While the herbs smoke and the stove burns, she dips some water into her little copper kettle. Some geltsear leaf tea, a little healer’s honey, maybe a few leaves of sightwort, to rest her thoughts and open her mind’s eye… Between that, her robe, and a book, she might be able to relax until she is needed again.

Fortunately, no one comes knocking for the rest of the night. Korin’s curse was likely enough excitement for one evening anyway.

A cool breeze wafts against the outside of the wagon. Activity outside begins to lull as the troupe settles down to rest after a long day’s work. For Ane the night is soothing and calm, and she settles down to sleep after a day’s work well done.

Teller of Fortunes 13: No Bellyaching

(Click here for the previous section, or here to go to the beginning. Thank you for reading!)

By the time Ane returns to the caravan, all the wagons have un-hitched and spread throughout a large clearing between the trees. The ground here is particularly dry and well-trodden, great for the weighty wagon wheels and many barrels of supplies.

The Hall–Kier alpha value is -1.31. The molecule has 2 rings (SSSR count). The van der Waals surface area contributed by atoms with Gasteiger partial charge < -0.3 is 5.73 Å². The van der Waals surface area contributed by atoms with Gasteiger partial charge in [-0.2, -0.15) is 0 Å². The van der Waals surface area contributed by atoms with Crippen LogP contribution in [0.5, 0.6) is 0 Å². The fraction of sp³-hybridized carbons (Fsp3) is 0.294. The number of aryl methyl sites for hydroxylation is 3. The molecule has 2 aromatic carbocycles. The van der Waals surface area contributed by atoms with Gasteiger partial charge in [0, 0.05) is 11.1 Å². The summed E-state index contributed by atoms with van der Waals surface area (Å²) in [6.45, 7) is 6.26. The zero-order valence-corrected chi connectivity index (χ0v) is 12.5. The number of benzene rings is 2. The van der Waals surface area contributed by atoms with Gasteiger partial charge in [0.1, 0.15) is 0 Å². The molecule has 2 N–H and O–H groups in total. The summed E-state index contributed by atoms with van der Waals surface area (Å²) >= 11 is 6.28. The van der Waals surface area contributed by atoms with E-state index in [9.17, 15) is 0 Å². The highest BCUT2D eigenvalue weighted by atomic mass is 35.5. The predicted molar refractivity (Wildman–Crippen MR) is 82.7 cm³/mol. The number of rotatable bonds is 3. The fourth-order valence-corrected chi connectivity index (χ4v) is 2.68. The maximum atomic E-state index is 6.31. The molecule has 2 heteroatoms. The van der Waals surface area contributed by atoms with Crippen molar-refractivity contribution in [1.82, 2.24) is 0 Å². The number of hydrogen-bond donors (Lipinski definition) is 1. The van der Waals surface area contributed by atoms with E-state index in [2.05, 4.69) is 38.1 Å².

It seems most people have finished with their errands and tasks. Now they can finally take a breather, enjoying some time in camp without worry for an immediate departure. It’s a noticeably different atmosphere — in one corner of the camp, the knife-thrower Vasht is trying to teach the comedian Korin how to juggle, while Korin’s partner Jiselmo makes commentary. Elsewhere, the dancer triplets perch outside the herbalist’s wagon, gossiping as the old klorr leans out her window. And somewhere in the city, the caravan master Jarrik is off making his mischief.

The trumba graze, the people chat, the caravan master grifts for more gold… All is at peace.

Ane stops at her wagon to unload much of her burden — at least the heaviest bits, like the wax and coffee. With the herbalist’s medicines in a basket slung over her arm, she sashays over to the old woman’s wagon with a cheerful call:

“Knock knock!”

As Ane approaches, she hears Dynkala and three others wrapped up in casual, gossipy banter. Old Dynkala is particularly animated.